My current job – wife, mother of three small children, new author of the book, The Rise and Fall of Dr. Mom: Women, the Health Care Crisis, and the Future, and advocate for health care reform – doesn’t generate any income, but the benefits are better.  I hope to be a part of needed change in our health care system simply by telling my story.  The compensation is not important; the fact that I can enjoy and am proud of what I am doing is.  We can raise awareness by examining the effects the system has on individual doctors, patients, and communities.

We all depend on our physicians to provide quality medical care, to take our lives into their hands.  If for no other reason, should we strive towards health care reform so we can restore their job satisfaction?  Do we not want them to be happy when they are guarding our lives?  Do we not want the best and the brightest to continue to sign up for careers in medicine?  And how much should they earn anyway?

In my opinion, reform will be required in order to retain a qualified, diverse pool of primary care obstetricians and gynecologists for women across the country.  Such reform must include medical malpractice reform, as current rates make the cost of less than fulltime practice prohibitive.  Changes in the training of obstetricians and gynecologists could be made to allow for women to focus on either obstetrics or gynecology, thus improving their odds of being able to keep abreast of changes in practice patterns.  Finally, the enactment of a national health care plan with health care coverage for all would reduce the administrative costs and barriers to practice and improve physician job satisfaction.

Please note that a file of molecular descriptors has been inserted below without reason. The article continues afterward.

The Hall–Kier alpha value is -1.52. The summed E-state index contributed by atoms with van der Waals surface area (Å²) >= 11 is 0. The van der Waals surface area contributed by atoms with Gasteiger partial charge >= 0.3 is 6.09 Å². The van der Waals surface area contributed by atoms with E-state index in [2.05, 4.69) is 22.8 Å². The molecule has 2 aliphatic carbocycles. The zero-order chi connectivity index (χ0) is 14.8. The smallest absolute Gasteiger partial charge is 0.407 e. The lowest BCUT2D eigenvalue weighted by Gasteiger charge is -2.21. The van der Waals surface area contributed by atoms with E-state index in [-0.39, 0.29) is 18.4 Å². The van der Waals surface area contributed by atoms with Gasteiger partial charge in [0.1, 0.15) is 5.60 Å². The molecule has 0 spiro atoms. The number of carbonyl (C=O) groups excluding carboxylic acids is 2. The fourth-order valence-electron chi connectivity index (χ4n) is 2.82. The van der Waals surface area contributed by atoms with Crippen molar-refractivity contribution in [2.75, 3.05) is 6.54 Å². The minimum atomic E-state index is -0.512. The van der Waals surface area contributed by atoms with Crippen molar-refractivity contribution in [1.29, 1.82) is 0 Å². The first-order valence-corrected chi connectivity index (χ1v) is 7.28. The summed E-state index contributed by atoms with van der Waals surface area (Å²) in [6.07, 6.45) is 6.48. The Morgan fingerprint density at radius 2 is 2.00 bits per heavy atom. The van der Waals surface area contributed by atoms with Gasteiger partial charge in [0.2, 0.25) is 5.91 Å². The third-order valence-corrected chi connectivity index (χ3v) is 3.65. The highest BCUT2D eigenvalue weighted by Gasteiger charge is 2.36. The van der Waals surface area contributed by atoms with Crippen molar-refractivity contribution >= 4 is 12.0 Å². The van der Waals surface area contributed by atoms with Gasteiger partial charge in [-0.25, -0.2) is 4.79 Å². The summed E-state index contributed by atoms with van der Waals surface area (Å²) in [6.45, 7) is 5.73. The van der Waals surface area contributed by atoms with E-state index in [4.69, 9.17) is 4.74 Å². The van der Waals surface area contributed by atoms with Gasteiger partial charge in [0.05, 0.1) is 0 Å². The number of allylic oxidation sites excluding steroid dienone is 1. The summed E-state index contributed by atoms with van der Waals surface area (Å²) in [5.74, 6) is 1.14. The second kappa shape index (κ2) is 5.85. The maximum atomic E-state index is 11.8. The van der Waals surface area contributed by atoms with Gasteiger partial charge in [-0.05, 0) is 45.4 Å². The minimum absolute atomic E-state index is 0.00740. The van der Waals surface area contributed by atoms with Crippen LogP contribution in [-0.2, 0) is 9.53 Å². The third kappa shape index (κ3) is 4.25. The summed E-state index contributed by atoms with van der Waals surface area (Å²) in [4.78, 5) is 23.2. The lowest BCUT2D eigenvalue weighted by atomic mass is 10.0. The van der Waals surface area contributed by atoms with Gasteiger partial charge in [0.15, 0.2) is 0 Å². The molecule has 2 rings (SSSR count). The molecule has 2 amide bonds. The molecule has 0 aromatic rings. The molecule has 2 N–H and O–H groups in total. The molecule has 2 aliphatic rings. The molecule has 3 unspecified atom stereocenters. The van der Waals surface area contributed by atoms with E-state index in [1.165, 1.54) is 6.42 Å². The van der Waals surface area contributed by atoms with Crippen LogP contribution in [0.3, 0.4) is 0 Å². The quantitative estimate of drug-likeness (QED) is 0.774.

PHYSICIANS/PHARMA/TECH: A take on the news, sort of

Things we already knew:

Doctors are poor at judging their own abilities. It’s a bit like everyone says they’re a good driver, but that 75% of drivers are terrible.

Merck earnestly believes that it was as pure as the driven snow over Vioxx and never knew that it was dangerous until it took it off the market(who knew about Dodgeball, eh — let alone what Kaiser knew several months earlier).

Little girls don’t really cry tears of stone

Things that I don’t think we did know

Online PHR use is up to 7% by July. Which is about 6% higher than they said it was 2 years ago.

According to the survey, commissioned by UnitedHealth Group and conducted by Harris Interactive ® , only 7 percent of U.S. adults use online personal health records and 35 percent of people surveyed were not even aware this resource technology exists.

PHYSICIANS: Ed Goldman podcast transcript

This is the transcript from the interview/podcast I did with Ed Goldman from MDVIP a week or so back. (The transcript was done very well and very affordably by castingwords. I just gave it a light readability edit)